To better understand it, here are few examples. Common symptoms infections include sore throat, diarrhea, cough and fever.
To combat these infections, antibiotics have been developed and are currently used. The word antibiotic has its roots from the word anti which means ‘against’, and bio meaning ‘life’.
This does not mean however, at all that antibiotics are against life. Instead, they fight against the harmful microorganisms, namely bacteria, which are the root cause of the infection. That way, you’re not just treating the symptom, say cough with cough syrup, but dealing with what’s causing the cough, which could be a respiratory infection.
Side Effects of Antibiotics
As with most medication however, the intake of antibiotics has its side effects.
Over use of antibiotics can make certain infectious microorganisms resistant. This means that using the same antibiotics for that illness may not work next time. This is how superbugs, or infections that don’t have any antibiotic that can get rid of them, come about.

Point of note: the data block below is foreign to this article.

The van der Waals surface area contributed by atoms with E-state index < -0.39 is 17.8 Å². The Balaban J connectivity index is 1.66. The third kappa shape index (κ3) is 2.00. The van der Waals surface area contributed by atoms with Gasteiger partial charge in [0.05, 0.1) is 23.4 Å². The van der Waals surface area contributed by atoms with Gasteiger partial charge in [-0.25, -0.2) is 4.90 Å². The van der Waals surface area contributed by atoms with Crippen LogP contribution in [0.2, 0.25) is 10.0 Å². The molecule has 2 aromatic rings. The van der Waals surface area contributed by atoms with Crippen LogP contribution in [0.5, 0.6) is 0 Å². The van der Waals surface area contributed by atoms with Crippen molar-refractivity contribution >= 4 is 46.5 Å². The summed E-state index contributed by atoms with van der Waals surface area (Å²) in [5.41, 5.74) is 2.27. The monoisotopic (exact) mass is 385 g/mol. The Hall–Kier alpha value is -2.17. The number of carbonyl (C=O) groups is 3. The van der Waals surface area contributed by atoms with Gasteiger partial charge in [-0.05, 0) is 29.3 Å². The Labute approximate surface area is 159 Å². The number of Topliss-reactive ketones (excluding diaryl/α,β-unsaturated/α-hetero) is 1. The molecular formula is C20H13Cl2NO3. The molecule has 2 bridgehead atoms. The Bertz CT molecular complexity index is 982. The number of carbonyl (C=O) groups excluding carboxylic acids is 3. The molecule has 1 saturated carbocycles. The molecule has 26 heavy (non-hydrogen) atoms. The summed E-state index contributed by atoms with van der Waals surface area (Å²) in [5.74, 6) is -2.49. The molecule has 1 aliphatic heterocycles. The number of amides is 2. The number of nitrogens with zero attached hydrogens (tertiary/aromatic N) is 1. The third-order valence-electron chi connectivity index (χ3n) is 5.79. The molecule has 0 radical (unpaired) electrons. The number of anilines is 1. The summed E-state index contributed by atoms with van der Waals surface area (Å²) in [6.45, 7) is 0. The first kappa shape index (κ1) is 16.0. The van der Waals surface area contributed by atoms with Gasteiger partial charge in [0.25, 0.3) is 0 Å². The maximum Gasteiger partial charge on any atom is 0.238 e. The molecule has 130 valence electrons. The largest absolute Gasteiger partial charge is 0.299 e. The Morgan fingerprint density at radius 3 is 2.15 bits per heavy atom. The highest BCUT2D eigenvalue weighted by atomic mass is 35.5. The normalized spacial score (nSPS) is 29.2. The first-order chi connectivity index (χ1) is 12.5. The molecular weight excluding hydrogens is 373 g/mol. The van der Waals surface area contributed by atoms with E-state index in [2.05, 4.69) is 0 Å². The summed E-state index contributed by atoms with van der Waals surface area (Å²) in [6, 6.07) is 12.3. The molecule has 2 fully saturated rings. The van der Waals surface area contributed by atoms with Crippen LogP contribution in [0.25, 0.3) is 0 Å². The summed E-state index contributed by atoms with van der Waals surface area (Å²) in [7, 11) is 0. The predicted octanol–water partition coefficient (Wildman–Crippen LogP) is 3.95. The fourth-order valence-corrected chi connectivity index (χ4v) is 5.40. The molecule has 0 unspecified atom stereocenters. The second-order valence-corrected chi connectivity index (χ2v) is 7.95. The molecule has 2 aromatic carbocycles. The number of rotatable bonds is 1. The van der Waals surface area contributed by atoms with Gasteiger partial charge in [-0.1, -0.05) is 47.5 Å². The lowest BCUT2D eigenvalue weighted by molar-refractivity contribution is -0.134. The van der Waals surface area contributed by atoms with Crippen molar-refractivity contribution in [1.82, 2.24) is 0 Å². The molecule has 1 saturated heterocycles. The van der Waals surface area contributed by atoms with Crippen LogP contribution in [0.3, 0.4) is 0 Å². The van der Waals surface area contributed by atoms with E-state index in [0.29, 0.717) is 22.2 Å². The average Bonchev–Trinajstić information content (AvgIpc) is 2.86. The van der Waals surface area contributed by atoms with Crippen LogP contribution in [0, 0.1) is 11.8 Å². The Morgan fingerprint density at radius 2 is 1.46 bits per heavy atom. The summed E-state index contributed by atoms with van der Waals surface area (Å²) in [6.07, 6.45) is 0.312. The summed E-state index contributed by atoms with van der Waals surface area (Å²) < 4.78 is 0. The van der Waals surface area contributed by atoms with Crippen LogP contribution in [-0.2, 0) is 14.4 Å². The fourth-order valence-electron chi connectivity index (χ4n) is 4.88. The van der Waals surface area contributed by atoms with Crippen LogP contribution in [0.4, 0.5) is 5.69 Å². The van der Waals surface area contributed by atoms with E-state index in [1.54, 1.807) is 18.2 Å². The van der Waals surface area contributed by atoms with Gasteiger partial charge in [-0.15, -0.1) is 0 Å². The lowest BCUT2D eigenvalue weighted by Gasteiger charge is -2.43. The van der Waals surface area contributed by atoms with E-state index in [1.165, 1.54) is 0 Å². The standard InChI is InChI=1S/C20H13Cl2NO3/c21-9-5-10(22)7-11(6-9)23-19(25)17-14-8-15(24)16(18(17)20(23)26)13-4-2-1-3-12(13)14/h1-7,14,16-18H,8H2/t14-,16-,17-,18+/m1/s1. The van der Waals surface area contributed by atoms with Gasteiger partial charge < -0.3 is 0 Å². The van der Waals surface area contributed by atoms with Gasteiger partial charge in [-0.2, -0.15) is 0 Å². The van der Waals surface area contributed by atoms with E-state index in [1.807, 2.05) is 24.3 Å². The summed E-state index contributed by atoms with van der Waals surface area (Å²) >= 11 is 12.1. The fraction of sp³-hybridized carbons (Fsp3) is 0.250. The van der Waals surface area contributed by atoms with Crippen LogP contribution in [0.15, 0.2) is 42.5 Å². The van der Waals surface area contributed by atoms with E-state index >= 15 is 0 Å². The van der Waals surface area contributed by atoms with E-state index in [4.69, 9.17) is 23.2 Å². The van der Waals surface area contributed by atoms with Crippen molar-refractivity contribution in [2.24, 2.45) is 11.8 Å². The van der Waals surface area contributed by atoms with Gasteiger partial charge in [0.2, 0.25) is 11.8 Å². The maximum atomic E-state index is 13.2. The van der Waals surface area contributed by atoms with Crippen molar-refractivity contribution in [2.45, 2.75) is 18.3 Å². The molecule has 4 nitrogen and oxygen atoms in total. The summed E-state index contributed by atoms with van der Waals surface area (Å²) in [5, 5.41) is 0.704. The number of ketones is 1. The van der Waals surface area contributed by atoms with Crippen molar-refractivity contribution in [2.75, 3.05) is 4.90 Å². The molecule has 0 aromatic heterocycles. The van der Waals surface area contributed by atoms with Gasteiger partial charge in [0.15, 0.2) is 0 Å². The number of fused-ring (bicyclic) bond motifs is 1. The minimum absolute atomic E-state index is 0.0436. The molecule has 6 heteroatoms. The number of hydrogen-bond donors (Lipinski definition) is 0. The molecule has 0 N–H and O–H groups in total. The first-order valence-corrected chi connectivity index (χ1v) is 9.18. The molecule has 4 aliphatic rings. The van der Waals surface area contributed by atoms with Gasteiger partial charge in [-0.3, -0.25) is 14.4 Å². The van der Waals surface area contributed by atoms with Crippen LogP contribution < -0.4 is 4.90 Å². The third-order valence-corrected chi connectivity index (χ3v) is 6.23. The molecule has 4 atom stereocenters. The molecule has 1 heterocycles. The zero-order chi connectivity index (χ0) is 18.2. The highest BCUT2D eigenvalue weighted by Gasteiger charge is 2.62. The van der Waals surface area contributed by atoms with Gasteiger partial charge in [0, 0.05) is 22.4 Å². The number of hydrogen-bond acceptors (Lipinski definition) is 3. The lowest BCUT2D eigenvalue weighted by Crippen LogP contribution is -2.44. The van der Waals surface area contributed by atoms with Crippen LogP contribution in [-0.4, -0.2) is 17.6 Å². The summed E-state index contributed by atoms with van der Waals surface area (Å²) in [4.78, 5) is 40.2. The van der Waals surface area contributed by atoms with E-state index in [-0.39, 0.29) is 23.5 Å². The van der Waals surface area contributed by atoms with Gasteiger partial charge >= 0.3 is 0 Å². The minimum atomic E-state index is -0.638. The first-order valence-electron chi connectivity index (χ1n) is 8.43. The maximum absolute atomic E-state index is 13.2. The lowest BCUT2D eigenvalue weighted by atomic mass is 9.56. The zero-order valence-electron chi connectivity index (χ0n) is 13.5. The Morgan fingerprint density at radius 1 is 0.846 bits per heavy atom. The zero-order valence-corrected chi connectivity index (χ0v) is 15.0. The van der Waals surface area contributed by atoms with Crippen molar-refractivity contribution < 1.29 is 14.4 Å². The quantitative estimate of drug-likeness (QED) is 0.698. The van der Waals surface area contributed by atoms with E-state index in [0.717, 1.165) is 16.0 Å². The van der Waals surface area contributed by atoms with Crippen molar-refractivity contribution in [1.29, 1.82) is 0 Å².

Common side effects reported from the use of various antibiotics include heartburn, diarrhea, fungal infections, nausea, bloating and vomiting to name a few.
Because of their side effects, these drugs are often prescribed by physicians later on the treatment, unless there are no other drugs that can be used.
Do Antibiotics Make You Gain Weight?
A more recent discovery that has been highly discussed is the side effect of antibiotics that cause people to gain weight.
In fact, according to research published in the International Journal of Obesity stated that kids who were put on a course of antibiotics in the recent past experienced short term weight gain.